Collectors drawn to Columbus

Did you ever wonder if Christopher Columbus would be upset to learn that today’s GPS technology is named after fellow explorer, Ferdinand Magellan? Maybe today’s techno-wizards didn’t name the GPS after Columbus because he made a big mapping mistake in his quest to find a new route to Asia. The land mass that Columbus thought was Asia was actually, as we all know, a tiny island in the Caribbean. Perhaps Columbus should have asked for directions, writes Dr. Lori in this piece for The Republican Herald.

When the Ottomon Turks captured Constantinople in 1453, the price of oriental trade goods went sky-high in Europe. Many believed there was a fortune to be made if a route to “the Indies” – the great civilizations of China, India and Japan – could be found. The desired route was one which bypassed the Muslim-controlled territories of the Middle East. Columbus devised a plan to sail west across the “Ocean Sea” going the long way around the world and arrive at China from the east. He tried to interest King John of Portugal in his plan, but that failed. So, in 1486, Columbus approached the Spanish court in his “Enterprise of the Indies.”

Spain was involved in a longstanding war against the Moors. Thus, King Ferdinand and Queen Isabella had neither the time nor the money to finance Columbus’ plan.

However, in January 1492, the Spanish finally captured Granada, the last Moorish-held city in Spain. This event ended 700 years of war and expelled the Moors who had ruled the Iberian peninsula. Columbus pressed King Ferdinand and Queen Isabella to take up his plan. The Spanish Sovereigns took the plan to a royal commission to examine its feasibility. But drawing on ancient Greek measurements of the earth’s size, the royal commission determined that the distance from Spain westward to China was so great that no ship of that era could hope to make the voyage. They said Columbus’ calculations were incorrect. Turns out, the committee was right, but the monarchs didn’t listen to them. Instead, Ferdinand and Isabella disregarded the commission’s recommendation and supported Columbus’ four voyages beginning in 1492 and continuing until 1504.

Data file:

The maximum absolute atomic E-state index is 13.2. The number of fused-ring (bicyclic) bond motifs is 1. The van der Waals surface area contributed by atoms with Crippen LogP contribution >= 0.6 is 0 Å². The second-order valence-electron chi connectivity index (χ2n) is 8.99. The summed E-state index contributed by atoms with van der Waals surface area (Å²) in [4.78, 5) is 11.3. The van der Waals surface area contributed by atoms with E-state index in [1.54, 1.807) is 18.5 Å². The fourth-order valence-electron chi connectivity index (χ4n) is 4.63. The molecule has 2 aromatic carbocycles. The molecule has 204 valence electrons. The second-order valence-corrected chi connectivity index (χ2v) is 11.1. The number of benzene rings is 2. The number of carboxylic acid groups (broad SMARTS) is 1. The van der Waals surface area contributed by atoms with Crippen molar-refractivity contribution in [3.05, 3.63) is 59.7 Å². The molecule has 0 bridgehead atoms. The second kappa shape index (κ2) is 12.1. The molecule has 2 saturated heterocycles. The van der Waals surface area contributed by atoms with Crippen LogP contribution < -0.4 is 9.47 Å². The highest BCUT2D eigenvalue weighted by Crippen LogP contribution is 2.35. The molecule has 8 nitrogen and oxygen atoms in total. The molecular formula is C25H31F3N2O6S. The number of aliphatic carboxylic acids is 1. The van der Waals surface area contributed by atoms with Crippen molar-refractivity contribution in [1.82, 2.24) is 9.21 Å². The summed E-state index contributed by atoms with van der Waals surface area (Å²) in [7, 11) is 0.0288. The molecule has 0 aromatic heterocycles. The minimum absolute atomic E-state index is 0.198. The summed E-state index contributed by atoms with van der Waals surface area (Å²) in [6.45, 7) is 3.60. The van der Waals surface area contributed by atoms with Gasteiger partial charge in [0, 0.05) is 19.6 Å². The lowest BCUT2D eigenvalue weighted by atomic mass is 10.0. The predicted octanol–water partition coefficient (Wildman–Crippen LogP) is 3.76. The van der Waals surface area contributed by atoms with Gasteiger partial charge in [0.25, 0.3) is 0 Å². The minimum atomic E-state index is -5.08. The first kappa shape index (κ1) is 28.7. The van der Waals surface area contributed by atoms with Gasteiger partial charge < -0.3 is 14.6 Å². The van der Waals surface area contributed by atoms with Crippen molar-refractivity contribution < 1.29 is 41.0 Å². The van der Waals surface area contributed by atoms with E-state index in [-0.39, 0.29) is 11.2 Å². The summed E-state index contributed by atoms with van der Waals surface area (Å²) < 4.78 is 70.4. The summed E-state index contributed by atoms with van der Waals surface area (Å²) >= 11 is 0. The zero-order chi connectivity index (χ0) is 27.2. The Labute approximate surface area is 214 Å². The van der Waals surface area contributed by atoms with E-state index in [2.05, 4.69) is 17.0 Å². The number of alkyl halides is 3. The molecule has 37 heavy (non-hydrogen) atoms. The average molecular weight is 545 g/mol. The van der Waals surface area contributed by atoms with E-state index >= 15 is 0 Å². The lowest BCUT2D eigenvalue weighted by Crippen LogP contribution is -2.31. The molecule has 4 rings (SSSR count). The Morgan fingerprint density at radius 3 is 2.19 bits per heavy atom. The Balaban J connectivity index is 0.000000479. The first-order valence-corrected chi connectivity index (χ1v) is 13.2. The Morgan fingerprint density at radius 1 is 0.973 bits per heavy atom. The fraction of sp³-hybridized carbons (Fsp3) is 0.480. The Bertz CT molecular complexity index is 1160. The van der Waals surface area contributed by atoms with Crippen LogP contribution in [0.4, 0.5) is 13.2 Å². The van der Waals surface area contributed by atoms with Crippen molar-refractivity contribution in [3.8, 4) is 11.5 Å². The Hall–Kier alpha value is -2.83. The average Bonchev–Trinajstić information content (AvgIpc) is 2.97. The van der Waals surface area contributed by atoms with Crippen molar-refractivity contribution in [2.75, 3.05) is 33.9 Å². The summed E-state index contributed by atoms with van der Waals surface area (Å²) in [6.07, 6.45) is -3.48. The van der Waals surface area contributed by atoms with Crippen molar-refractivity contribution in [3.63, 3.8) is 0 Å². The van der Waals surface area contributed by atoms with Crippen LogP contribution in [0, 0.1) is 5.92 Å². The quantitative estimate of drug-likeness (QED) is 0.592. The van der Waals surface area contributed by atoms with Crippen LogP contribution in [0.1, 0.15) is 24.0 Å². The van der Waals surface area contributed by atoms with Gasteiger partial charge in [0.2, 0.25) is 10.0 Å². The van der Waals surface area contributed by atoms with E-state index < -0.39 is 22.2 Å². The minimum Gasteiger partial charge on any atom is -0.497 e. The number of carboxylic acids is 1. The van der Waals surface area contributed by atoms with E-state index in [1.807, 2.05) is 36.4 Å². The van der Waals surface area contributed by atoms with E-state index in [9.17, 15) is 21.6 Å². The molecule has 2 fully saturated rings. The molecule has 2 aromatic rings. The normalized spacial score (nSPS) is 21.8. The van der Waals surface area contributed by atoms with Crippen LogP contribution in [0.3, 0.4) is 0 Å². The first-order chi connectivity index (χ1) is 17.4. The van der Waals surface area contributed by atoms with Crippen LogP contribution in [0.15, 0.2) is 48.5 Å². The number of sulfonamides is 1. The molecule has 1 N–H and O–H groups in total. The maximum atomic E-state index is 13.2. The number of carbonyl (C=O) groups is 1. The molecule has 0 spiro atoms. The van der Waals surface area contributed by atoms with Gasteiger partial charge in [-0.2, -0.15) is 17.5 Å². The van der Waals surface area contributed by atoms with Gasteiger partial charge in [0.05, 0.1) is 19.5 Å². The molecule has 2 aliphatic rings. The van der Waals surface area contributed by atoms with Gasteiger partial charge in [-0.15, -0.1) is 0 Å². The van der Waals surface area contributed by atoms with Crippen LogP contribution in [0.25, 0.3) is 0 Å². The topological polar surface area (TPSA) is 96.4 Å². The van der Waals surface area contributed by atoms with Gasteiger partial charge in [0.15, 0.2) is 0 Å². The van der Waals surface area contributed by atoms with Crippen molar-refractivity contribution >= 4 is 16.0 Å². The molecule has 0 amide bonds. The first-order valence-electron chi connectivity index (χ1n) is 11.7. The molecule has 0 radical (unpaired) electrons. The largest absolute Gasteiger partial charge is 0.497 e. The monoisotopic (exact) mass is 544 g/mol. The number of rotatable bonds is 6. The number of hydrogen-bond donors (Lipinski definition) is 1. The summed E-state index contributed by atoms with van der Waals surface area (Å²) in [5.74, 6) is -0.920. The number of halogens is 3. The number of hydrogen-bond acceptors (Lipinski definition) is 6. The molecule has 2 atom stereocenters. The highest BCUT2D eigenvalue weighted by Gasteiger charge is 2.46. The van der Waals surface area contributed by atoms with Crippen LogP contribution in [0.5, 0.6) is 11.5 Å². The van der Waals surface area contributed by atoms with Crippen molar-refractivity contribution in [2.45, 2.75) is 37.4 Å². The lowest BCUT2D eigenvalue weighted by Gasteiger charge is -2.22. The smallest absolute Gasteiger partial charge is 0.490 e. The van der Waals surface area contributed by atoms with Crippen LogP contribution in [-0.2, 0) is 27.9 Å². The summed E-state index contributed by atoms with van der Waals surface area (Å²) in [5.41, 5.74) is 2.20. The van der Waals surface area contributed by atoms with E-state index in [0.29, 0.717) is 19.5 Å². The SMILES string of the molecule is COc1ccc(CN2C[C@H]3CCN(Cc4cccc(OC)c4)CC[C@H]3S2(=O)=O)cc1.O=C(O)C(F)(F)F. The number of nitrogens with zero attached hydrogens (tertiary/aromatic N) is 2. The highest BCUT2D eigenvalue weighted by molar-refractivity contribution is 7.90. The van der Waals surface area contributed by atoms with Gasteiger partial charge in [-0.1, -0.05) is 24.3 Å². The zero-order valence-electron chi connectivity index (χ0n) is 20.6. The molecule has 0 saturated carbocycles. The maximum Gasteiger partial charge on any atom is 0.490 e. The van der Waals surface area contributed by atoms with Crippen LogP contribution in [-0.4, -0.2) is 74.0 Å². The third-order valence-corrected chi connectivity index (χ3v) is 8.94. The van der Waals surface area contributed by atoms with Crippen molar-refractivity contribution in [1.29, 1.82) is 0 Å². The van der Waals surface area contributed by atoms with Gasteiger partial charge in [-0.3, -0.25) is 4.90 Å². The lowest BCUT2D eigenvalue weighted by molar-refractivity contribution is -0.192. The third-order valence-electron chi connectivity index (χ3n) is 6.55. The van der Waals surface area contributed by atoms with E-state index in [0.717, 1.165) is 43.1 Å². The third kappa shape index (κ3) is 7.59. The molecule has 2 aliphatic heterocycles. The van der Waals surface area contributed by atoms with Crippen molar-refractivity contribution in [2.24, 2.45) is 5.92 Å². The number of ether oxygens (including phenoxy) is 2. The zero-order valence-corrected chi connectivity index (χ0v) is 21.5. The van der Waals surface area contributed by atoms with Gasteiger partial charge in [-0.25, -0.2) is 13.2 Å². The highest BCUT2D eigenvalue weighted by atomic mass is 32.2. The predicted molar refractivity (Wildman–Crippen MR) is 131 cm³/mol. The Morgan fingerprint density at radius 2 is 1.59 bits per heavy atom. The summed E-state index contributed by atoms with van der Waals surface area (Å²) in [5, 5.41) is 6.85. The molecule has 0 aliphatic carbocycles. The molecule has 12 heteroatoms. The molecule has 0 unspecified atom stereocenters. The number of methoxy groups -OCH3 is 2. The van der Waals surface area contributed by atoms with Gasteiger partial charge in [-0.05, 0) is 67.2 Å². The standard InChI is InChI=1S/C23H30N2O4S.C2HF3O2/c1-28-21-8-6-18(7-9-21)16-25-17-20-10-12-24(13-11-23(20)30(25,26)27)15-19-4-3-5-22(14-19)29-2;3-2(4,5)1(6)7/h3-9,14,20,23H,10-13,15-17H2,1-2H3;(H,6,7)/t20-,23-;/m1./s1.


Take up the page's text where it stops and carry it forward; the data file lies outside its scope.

From a wealthy family, Christopher Columbus was born in Genoa, Italy, in the fall of 1451. Columbus brought a year’s worth of supplies, three ships, hundreds of professional and inexperienced sailors, his sugar trade experience and influenza to the New World in 1492.

Today, collectors remain enamored with the tale of Columbus’ voyages and those objects that highlight his historic journey.

For instance, a rare manuscript signed by both Ferdinand II of Aragon (1452-1516) and Isabella I of Castile and Leon (1451-1504) referencing a military escort who would protect Columbus on his second trip to the New World has a pre-auction estimate of $125,000. However such documents have sold for nearly $300,000. And, a first edition of Giuliano Dati’s publication entitled “Il secondo cantare del’India” was published in Rome in 1495. This book was produced in an effort to meet the high demand for news about Columbus’ discoveries and voyages. The publication recently sold for $103,700.

Many items featuring Columbus have been bought and sold but some of the most interesting are from the Chicago World’s Fair or the World Columbian Exposition of 1893. Objects from the World Columbian Expo, an event organized to celebrate the 400th anniversary of Columbus’ discovery of the New World, are coveted collectibles today. The Expo opened a year late in 1893. Some of the most popular collectibles were pocket watches, 3-dimensional egg puzzles, memorial coins, knives, souvenir spoons embossed with Columbus’ likeness and the list goes on. Even today, Columbian objects are desired by those who love, like Columbus, the thrill of the journey.

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